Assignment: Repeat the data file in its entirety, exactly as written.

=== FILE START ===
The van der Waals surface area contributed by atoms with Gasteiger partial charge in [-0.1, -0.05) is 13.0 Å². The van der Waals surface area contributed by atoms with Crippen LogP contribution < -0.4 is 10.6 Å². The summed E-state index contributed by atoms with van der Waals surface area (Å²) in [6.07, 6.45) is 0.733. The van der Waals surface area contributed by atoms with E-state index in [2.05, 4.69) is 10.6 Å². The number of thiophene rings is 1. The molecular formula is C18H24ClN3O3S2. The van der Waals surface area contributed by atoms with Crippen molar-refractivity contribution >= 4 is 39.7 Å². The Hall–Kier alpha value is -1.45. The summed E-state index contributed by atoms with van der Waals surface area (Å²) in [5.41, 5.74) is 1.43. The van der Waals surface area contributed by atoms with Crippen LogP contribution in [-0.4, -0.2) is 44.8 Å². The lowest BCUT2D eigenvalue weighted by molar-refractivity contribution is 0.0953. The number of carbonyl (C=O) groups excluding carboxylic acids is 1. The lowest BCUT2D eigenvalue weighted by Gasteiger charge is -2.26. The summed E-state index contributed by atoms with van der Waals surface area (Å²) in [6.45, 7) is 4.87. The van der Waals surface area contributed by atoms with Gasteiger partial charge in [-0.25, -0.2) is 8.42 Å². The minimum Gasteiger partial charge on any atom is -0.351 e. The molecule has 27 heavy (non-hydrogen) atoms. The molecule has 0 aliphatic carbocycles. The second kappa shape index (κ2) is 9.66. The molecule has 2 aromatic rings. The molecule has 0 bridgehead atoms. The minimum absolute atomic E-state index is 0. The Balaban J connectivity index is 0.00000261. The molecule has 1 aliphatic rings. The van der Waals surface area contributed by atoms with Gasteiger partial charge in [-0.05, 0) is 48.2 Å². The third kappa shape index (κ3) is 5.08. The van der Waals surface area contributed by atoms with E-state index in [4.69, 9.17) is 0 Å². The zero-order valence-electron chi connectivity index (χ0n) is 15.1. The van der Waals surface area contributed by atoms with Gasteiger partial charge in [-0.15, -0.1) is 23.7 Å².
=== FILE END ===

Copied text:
The van der Waals surface area contributed by atoms with Gasteiger partial charge in [-0.1, -0.05) is 13.0 Å². The van der Waals surface area contributed by atoms with Crippen LogP contribution < -0.4 is 10.6 Å². The summed E-state index contributed by atoms with van der Waals surface area (Å²) in [6.07, 6.45) is 0.733. The van der Waals surface area contributed by atoms with E-state index in [2.05, 4.69) is 10.6 Å². The number of thiophene rings is 1. The molecular formula is C18H24ClN3O3S2. The van der Waals surface area contributed by atoms with Crippen molar-refractivity contribution >= 4 is 39.7 Å². The Hall–Kier alpha value is -1.45. The summed E-state index contributed by atoms with van der Waals surface area (Å²) in [5.41, 5.74) is 1.43. The van der Waals surface area contributed by atoms with Crippen LogP contribution in [-0.4, -0.2) is 44.8 Å². The lowest BCUT2D eigenvalue weighted by molar-refractivity contribution is 0.0953. The number of carbonyl (C=O) groups excluding carboxylic acids is 1. The lowest BCUT2D eigenvalue weighted by Gasteiger charge is -2.26. The summed E-state index contributed by atoms with van der Waals surface area (Å²) in [6.45, 7) is 4.87. The van der Waals surface area contributed by atoms with Gasteiger partial charge in [-0.25, -0.2) is 8.42 Å². The minimum Gasteiger partial charge on any atom is -0.351 e. The molecule has 27 heavy (non-hydrogen) atoms. The molecule has 0 aliphatic carbocycles. The second kappa shape index (κ2) is 9.66. The molecule has 2 aromatic rings. The molecule has 0 bridgehead atoms. The minimum absolute atomic E-state index is 0. The Balaban J connectivity index is 0.00000261. The molecule has 1 aliphatic rings. The van der Waals surface area contributed by atoms with Gasteiger partial charge in [-0.05, 0) is 48.2 Å². The third kappa shape index (κ3) is 5.08. The van der Waals surface area contributed by atoms with E-state index in [4.69, 9.17) is 0 Å². The zero-order valence-electron chi connectivity index (χ0n) is 15.1. The van der Waals surface area contributed by atoms with Gasteiger partial charge in [-0.15, -0.1) is 23.7 Å².